DNA points to Jefferson as father of slave's son Liaison with Hemings, long the stuff of rumor, is scientific certainty

November 01, 1998|By LOS ANGELES TIMES

Thomas Jefferson, author of the Declaration of Independence and third president of the fledgling United States, almost certainly fathered a child with a slave at his Monticello plantation, scientists who analyzed genetic material collected from his living descendants have concluded.

The new evidence, made public yesterday, sheds the first reliable scientific light on an unusually emotional controversy over paternity that has simmered for almost two centuries.

The matter of Jefferson's long relationship with a mixed-race slave named Sally Hemings is of more than scholarly interest.

As embodied in his hundreds of descendants, several historians said, Jefferson's divided family tree today personifies troubling matters of race, slavery, sexuality and hypocrisy that are rooted in the earliest events of the country he helped found.

The new research reveals, within the limits of scientific certainty, that Jefferson enslaved the mother of his children and at least one offspring she bore him.

To complicate matters, historians generally agree that Sally Hemings was the mixed-race half-sister of Jefferson's wife.

"This is quite stunning news very shocking," said University of California, Los Angeles historian Joyce Appleby, an expert on the Jeffersonian era and a past president of the American Historical Association.

"Now, with impeccable timing," historian Joseph Ellis and geneticist Eric Lander write in a joint commentary on the new study, "Jefferson reappears to remind us of a truth that should be self-evident.

"Our heroes -- and especially presidents -- are not gods or saints, but flesh-and-blood humans."

Jefferson met the 14-year-old Hemings in 1786 in Paris, where she was a house slave who took care of his youngest daughter.

Rumors of Jefferson's relationship with Hemings, who eventually bore at least five children, arose as early as 1802 -- the second year of his presidency.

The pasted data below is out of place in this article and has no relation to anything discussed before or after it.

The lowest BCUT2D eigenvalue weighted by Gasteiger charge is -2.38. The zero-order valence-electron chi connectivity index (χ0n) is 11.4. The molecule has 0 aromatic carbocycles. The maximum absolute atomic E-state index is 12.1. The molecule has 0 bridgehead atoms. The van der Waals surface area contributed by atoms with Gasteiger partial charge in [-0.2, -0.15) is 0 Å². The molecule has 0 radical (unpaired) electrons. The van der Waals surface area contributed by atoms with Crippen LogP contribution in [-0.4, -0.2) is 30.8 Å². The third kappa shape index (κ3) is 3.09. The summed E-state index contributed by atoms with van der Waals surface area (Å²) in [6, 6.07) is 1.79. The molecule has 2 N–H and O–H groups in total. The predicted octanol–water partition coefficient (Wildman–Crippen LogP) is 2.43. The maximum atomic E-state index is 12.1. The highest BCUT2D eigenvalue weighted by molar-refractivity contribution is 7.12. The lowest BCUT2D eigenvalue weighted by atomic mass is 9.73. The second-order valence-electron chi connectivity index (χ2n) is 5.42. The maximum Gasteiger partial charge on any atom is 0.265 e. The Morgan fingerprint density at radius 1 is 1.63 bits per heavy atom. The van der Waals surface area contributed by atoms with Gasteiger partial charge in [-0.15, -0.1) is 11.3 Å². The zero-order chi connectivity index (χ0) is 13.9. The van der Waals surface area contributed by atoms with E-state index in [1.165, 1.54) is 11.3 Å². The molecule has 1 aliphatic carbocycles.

During his lifetime, Jefferson never confirmed or explicitly denied allegations that he had fathered several children with her in the years after his wife's death in 1782.

There is nothing in the historical record that proves the relationship existed or, if it did, whether it was forced or consensual.

In the generations since, historians have argued passionately over whether the Virginian who embodied so many of the best qualities of the new nation also encompassed its worst as well.

He was a slave owner who early in his career tried to abolish slavery.

But he freed few of his own slaves, while other major slaveholders in Virginia freed thousands during the same period.

He was an inspirational revolutionary who believed fervently in the equality of all men, but who also held that blacks and whites were separate peoples.

Retired pathologist Eugene Foster in Charlottesville, Va., recently gathered DNA samples from Jefferson's known white descendants and from blacks who many believe also descended from Jefferson.

Foster collected samples from 13 black and white descendants, as well as a control group, coding them with random numbers to ensure that laboratory technicians would not know the source of any DNA sample.

Because Jefferson had no surviving sons, Foster collected material from the male descendants of Jefferson's brother, with whom he would have shared the same Y chromosome inherited from their father.

Through analyzing genetic variations in the Y chromosome, which is inherited largely unchanged through the male line, geneticists at Oxford University, the University of Leicester in England and Leiden University in the Netherlands determined to their satisfaction that Jefferson was the father of Sally Heming's last son -- Eston Hemings Jefferson.

The researchers looked at variations in 19 locations along the Y chromosome and found that Jefferson's genetic characteristics were quite rare.

A comparison with a sample of 670 Europeans and 1,200 people worldwide turned up no matches, the scientists said.

Jefferson's genetic makeup matched perfectly, however, with Eston's male descendant.

The researchers were able conclusively to eliminate the possibility that one of Jefferson's maternal nephews might have fathered the children, as some historians have suggested.

At the same time, they also ruled out the possibility that Jefferson fathered Hemings' oldest son, Thomas Woodson, who many had considered the most likely child of the union.

"A lot of very careful work went into this. We knew there would be all kinds of questions and controversy," Foster said.

"I suppose there will be some people who will be angry."

However, "I do believe it is close to the first piece of objective evidence that has been brought to bear on the controversy," Foster said.

A formal research paper is to be published this week in the journal Nature.

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